I’m happy to be here to publish my Tuesday blog post today, because after I posted last week Friday, I got into a Lyft and almost died. Then I wanted to tell someone in charge about my near-death experience, so the next business day – yesterday – I called the Lyft mothership and spoke with a very nice woman who promised they’ll look into my grievance without hurting anyone’s feelings, which was my primary concern.
One thing about Lyft: the quality of the customer service call was exemplary, and I only had to listen to the loop of 70’s-inspired, acoustic guitar elevator music for five minutes! In my opinion, five minutes can seem like five hours if it’s, say, Vivaldi’s “Spring” of The Four Seasons, which has been the
torture hold music du jour for the last 15+ years, or for however long cell phones have existed.
(By the way, I’m not a terrible person. I used to enjoy The Four Seasons before “Spring” became the default hold music.)
But enough rambling. I’m writing this post as a Public Service Announcement:
If you can’t drive but you insist on driving, at least don’t imperil others by signing up as a Lyft/Uber driver.
Because Lyft does not regulate their drivers in terms of driving and navigating ability. They do not examine potential drivers to determine whether they’re capable. There is no system in place to ensure that people are actually qualified to drive other people around. Lyft (and probably Uber) will check for credentials (license, driving record, etc.), and if all looks good on paper, you’re hired.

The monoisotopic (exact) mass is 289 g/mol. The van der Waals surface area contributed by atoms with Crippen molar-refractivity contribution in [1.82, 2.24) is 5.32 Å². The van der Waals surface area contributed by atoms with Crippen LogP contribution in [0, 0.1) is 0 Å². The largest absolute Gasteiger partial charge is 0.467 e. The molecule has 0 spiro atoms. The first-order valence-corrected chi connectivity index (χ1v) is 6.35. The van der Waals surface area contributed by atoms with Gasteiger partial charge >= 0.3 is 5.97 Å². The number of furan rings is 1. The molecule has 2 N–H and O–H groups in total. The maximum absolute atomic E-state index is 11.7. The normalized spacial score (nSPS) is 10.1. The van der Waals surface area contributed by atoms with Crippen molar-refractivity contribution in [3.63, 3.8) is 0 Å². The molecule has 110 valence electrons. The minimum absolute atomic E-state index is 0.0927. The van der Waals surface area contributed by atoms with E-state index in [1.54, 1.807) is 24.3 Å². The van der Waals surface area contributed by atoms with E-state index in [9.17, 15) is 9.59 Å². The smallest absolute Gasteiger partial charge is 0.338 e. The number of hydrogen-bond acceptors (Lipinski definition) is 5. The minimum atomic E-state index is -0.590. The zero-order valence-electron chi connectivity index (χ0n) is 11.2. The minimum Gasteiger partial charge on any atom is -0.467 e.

The customer service woman said that she drove for Lyft, herself, and she’d had a “mentor” who went with her on a “mock drive” before she was allowed to drive people for real. “I don’t know if they’re still doing that, though,” she said.
Well, they’re not. Callaghan drove for Lyft for a few months in 2014, and he never had any such experience. He filled out a form, and some guy did meet with him, but the guy never observed Callaghan’s driving.
Anyway. I was in the back seat of this Lyft and I texted Callaghan so if something happened, he would know why.
A Lyft driver should be able to:
- Find you (Granted, our house is tricky to find, especially since our street sign vanished during a bro-house party a while back and the City of Tempe hasn’t replaced it yet)
- Navigate without holding the cell phone two feet away from your face and looking at it more than you’re looking at the road as you’re driving one-handed, especially on the freeway.
- Merge onto the freeway without almost getting hit.
- Stay within the lane, rather than driving like you’re asleep at the wheel.
- Change lanes (she kept trying to get into the next lane, then finally gave up when she almost got us killed twice.)
- Drive at the speed limit, rather than below it, especially on the freeway where the flow of traffic is always slightly faster than the speed limit.
- Focus on driving rather than trying to make small talk and glancing back at the passenger while also trying to see the GPS on your phone that you’re still holding out in front of you.
- Be aware of other drivers on the freeway, which can’t be done if you’re glancing back and forth between the back seat and your phone.
- Drive confidently, so you don’t have to fluctuate your speed on the freeway because you’re afraid of other drivers.
I did rate her accordingly, and I made that phone call to Lyft’s safety concern line. I didn’t like doing it (she was really a nice lady), but it was my civic duty. She shouldn’t be driving at all, much less for Lyft.
Thanks for reading my tale of woe, and please pass this on!